Note—there is an exception. If your children own and live in the property for two full years before selling the house, it may be considered your children’s “primary residence.” In that case, there may be no Capital Gains Tax owed unless the house sells for more than $250,000.00 over your original Tax Basis in the home. This amount increases to $500,000.00 if your children are married and file jointly with a spouse.
TAX BENEFIT FOR WAITING: If you do not transfer your home to your children during your lifetime, but instead, your children inherit your home when you pass away, your children will enjoy a potentially huge tax benefit. As heirs, your children will receive a “Step-Up in Tax Basis”. This “Step-Up” discards your old Tax Basis and resets the Tax Basis for your heirs—your heirs are given a new Tax Basis based on the home’s current Fair Market Value on the date of your death. This way, if your heirs then sell the home at the current Fair Market Value, there will be little to no proceeds received above the new Tax Basis, and therefore, little to no Capital Gains Tax due upon sale.
For Example: [Based upon Example above] If the home is inherited, Sally receives the home upon Bob’s passing. As an heir, she is given a new Tax Basis of $250k. If Sally sells the home for $255k, the IRS will only recover Capital Gains Tax on $5k of the proceeds.
OTHER POINTS TO CONSIDER: Of course, there are numerous other considerations that should be made before making such an important decision. An experienced Elder Law Attorney is familiar with strategies that maximize the benefits of owning your home, while also protecting against the risk of loss of your home due to skyrocketing long-term care expenses. By discussing your own situation with your elder law attorney, as well as other trusted financial and accounting advisors, your particular goals can be achieved now, during life, while securing peace of mind that your home and your children’s financial future are protected. Although it is not possible to cover our entire conversation in this newsletter, stay tuned to the Four Pillars Law Firm blog for additional discussion on this topic (e.g. when and how to properly transfer your home and other valuable assets) as well as other tax topics discussed.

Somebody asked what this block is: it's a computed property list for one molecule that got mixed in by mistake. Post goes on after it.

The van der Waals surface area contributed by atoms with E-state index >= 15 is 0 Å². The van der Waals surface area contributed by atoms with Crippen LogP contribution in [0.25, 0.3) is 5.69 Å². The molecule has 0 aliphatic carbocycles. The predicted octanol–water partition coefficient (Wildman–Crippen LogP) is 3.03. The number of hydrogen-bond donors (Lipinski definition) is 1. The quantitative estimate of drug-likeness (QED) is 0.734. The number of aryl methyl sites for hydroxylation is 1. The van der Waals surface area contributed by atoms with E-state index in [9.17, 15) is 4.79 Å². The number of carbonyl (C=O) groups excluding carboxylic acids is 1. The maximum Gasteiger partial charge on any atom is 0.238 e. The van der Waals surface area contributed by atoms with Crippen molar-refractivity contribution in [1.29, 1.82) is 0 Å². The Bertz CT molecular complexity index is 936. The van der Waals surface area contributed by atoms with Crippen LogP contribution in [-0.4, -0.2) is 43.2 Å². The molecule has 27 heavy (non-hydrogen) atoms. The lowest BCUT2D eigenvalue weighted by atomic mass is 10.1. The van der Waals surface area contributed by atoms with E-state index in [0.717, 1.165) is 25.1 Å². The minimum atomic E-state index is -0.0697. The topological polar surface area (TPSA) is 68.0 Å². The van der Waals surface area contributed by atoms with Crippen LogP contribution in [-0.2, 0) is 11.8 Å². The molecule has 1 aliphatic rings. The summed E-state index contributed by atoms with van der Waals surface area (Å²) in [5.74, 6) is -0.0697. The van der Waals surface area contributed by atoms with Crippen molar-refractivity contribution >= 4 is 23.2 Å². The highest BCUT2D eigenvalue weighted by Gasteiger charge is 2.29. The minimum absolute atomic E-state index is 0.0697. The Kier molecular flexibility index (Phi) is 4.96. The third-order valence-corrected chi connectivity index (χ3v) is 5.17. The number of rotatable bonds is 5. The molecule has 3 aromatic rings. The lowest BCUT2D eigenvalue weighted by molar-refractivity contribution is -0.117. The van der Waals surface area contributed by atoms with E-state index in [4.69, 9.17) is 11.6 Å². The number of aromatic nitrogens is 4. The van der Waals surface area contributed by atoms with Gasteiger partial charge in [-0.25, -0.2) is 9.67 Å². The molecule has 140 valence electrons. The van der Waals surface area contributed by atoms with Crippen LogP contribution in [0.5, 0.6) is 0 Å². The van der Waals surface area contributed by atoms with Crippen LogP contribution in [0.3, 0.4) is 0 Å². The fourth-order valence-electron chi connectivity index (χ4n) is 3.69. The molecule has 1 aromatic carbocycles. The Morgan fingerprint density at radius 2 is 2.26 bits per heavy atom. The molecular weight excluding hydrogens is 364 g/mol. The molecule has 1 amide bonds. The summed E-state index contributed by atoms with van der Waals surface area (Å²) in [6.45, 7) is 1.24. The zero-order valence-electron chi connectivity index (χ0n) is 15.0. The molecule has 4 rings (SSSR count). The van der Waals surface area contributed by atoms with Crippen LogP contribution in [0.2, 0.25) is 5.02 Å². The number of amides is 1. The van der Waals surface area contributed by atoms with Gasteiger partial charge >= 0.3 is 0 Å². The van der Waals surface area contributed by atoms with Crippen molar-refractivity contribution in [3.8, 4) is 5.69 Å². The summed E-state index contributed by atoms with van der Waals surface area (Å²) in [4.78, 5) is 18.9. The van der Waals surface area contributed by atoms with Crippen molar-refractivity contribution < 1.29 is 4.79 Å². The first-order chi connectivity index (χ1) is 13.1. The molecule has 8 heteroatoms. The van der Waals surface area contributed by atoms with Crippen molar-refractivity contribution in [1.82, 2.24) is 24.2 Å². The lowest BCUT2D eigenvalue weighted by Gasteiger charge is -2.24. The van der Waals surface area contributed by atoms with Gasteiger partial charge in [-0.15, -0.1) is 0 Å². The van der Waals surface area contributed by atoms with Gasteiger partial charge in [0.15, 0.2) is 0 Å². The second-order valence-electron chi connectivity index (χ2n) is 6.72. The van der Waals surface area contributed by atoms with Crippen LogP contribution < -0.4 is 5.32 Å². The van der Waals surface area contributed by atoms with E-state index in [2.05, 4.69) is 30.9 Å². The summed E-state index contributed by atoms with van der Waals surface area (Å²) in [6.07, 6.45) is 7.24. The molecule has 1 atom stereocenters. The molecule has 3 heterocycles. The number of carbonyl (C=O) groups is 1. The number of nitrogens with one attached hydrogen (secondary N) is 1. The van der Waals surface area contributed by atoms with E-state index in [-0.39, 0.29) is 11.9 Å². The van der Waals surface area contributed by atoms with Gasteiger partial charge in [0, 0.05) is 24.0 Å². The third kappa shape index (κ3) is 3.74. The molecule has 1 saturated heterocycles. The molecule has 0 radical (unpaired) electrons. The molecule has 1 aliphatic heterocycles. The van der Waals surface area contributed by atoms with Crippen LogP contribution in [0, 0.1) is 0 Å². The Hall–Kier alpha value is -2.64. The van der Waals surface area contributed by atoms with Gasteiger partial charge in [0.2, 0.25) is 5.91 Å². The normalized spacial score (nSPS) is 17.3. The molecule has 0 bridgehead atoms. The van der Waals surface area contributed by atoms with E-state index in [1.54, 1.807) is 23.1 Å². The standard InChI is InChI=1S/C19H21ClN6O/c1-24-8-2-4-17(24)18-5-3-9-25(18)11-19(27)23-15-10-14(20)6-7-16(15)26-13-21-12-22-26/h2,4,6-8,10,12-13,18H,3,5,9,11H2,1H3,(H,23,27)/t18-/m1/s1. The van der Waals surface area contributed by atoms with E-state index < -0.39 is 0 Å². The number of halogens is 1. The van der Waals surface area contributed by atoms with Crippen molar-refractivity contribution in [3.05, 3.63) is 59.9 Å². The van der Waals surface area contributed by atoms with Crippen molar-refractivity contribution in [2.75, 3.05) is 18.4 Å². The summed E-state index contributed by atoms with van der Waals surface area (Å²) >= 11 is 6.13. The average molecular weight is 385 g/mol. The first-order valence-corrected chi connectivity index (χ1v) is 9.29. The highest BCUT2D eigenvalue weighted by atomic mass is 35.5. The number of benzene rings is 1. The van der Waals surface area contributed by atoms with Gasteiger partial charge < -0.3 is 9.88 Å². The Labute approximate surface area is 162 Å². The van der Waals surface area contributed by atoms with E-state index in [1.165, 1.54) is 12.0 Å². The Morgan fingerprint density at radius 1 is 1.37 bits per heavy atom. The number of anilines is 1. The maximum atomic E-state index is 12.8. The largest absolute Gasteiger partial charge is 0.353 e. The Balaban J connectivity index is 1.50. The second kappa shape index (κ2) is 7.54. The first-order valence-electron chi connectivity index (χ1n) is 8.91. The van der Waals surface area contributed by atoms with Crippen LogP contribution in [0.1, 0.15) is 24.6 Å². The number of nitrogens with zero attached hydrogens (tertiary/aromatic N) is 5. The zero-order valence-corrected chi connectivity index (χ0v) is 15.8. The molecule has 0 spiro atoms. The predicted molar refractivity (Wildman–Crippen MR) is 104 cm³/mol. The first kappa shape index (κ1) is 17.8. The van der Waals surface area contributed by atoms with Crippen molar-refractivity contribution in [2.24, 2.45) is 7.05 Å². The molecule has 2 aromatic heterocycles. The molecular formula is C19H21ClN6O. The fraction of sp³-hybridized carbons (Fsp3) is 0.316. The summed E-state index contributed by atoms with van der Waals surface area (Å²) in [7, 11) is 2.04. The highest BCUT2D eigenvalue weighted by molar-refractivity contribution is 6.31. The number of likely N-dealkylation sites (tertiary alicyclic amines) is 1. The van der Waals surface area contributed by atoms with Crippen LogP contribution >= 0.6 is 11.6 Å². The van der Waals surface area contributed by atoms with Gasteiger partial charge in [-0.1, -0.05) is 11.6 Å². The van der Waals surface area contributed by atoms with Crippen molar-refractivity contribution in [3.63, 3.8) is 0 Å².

James Kelly is the founder and principal of James A. Kelly, CPA in Wilmington, NC, a public accounting firm specializing in tax and financial services for small and medium-sized companies. Prior to starting his firm, Kelly served with the U.S. Army’s 25th Division at Schofield Barracks, HI and holds airborne, and expert infantry qualifications. After his military service, Mr. Kelly served with the United States Peace Corps in the Retaluleu province of Guatemala. During his tour he assisted in a wide variety of business, community development and health projects throughout the country.
James holds a Bachelor of Science in Business Management from Appalachian State University and a Bachelor of Science in Accounting from The University of North Carolina at Wilmington. He has been in public accounting since 1997 and is involved with several local charitable organizations. James and his wife Amy have a nine year old daughter Lauren.